Election And Foreordination -- By: C. Walker

Journal: Bibliotheca Sacra
Volume: BSAC 049:194 (Apr 1892)
Article: Election And Foreordination
Author: C. Walker

Election And Foreordination

Rev. C. Walker

THESE topics, and the difficulties connected with them, can never be entirely eliminated from human speculation. Some of the difficulties, in certain respects, may indeed be greatly alleviated. Such alleviation, for instance, may come in the spirit and temper in which the subject is approached and dealt with,—in which conclusions reached, are held and asserted. Similar relief may follow the clear and distinct recognition, and confession, of the real difficulties of the case, intellectually and morally,—the necessity, therefore, of great moderation as to one’s own conclusions, of great forbearance as to those of others. So, again, such alleviation may come in the distinct cognizance of what is the central difficulty, where is really the pinch, speculatively or practically, to the full comprehension of the issues involved. And, last of all, there may be relief, or disentanglement, in the limitation of the inquiry to some specific sphere of investigation. There is, we will say, a philosophical election and predestination. There is a Scripture doctrine of the same subject. And, then again, there may be theological systems, usually attempted combinations of Scripture and philosophy. The distinct limitation of the discussion to one of these fields, and the keeping it there, will remove at least some of the entanglements with which it has been connected. As to the first two of these alleviating influences, we may well rejoice that we have come into the inheritance of them. The bitterness and intolerance with which these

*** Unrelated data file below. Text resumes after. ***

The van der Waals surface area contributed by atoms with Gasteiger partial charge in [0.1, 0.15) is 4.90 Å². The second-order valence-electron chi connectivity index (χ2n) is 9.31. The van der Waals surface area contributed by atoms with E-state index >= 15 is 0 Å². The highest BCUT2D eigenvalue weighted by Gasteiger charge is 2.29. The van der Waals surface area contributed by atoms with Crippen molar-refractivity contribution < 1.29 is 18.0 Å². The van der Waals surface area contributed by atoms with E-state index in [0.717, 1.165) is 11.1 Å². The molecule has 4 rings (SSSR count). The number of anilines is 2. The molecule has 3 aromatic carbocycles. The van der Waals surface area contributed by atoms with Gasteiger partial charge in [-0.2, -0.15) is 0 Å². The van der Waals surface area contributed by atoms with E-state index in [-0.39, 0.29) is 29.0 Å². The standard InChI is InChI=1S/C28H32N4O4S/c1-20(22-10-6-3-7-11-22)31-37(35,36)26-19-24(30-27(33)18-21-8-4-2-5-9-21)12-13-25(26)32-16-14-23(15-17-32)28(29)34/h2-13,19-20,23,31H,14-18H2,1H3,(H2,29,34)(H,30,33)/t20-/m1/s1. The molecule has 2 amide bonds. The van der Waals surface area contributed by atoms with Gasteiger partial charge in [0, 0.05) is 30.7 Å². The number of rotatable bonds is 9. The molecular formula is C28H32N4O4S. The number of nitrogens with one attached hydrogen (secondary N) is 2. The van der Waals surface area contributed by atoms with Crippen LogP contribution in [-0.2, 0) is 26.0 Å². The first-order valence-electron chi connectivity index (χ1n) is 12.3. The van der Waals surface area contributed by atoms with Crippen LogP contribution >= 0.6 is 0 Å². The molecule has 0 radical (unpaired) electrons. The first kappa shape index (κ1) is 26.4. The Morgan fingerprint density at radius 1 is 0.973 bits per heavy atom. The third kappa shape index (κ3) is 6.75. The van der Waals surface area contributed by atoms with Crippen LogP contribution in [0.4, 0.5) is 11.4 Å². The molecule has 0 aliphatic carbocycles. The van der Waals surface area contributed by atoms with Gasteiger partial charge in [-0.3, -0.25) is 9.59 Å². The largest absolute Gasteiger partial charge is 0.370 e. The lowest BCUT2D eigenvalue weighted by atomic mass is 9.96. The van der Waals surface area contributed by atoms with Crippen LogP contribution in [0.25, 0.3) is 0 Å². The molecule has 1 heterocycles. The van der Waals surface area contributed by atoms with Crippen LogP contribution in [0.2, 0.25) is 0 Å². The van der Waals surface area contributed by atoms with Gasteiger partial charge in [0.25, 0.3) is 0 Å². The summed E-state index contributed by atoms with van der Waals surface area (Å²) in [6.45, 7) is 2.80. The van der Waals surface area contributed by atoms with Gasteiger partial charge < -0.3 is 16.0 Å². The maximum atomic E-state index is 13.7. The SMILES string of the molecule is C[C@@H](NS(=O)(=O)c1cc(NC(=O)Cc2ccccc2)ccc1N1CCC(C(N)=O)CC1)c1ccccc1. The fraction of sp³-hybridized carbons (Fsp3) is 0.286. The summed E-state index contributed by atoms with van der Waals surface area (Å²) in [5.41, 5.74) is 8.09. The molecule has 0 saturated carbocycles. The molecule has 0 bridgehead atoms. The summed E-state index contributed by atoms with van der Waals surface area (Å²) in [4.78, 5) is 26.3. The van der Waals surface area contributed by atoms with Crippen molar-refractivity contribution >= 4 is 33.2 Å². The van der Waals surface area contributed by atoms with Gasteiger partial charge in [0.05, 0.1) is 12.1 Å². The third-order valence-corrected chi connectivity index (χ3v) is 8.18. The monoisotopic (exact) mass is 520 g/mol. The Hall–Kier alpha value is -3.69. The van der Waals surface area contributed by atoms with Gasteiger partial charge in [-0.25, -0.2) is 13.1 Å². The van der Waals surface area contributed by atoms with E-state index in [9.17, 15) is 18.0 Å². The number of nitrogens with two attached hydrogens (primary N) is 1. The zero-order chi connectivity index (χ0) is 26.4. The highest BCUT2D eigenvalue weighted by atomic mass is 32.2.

questions were discussed, at earlier periods, in the days of Augustine and Gottschalk or even of those of the Reformation, by men who a few days after died together, at the stake, as martyrs for Christ; the ferocity which drove such men as Grotius and Episcopius into exile; the harshness of spirit and of language, in its discussion, by such men as Wesley and Toplady,—these are now recognized, almost universally, as entirely out of place. Earnestness is not necessarily bitterness or ferociousness. Nor is it likely that these questions will ever again be discussed in that manner. Whatever the system held or the position defended, its manifested and unavoidable difficulties will enforce moderation.

It will additionally help us, moreover, to keep in view the two other alleviating agencies already alluded to, in any such investigation: 1st. Upon what field shall it be investigated? 2d. Shall we confine it to that field?

It is a question of philosophy. How, in the domain of philosophy, is it to be investigated? It is a doctrine of Scripture. What does Scripture say in regard to it? Where, with the former, is the central diffi...

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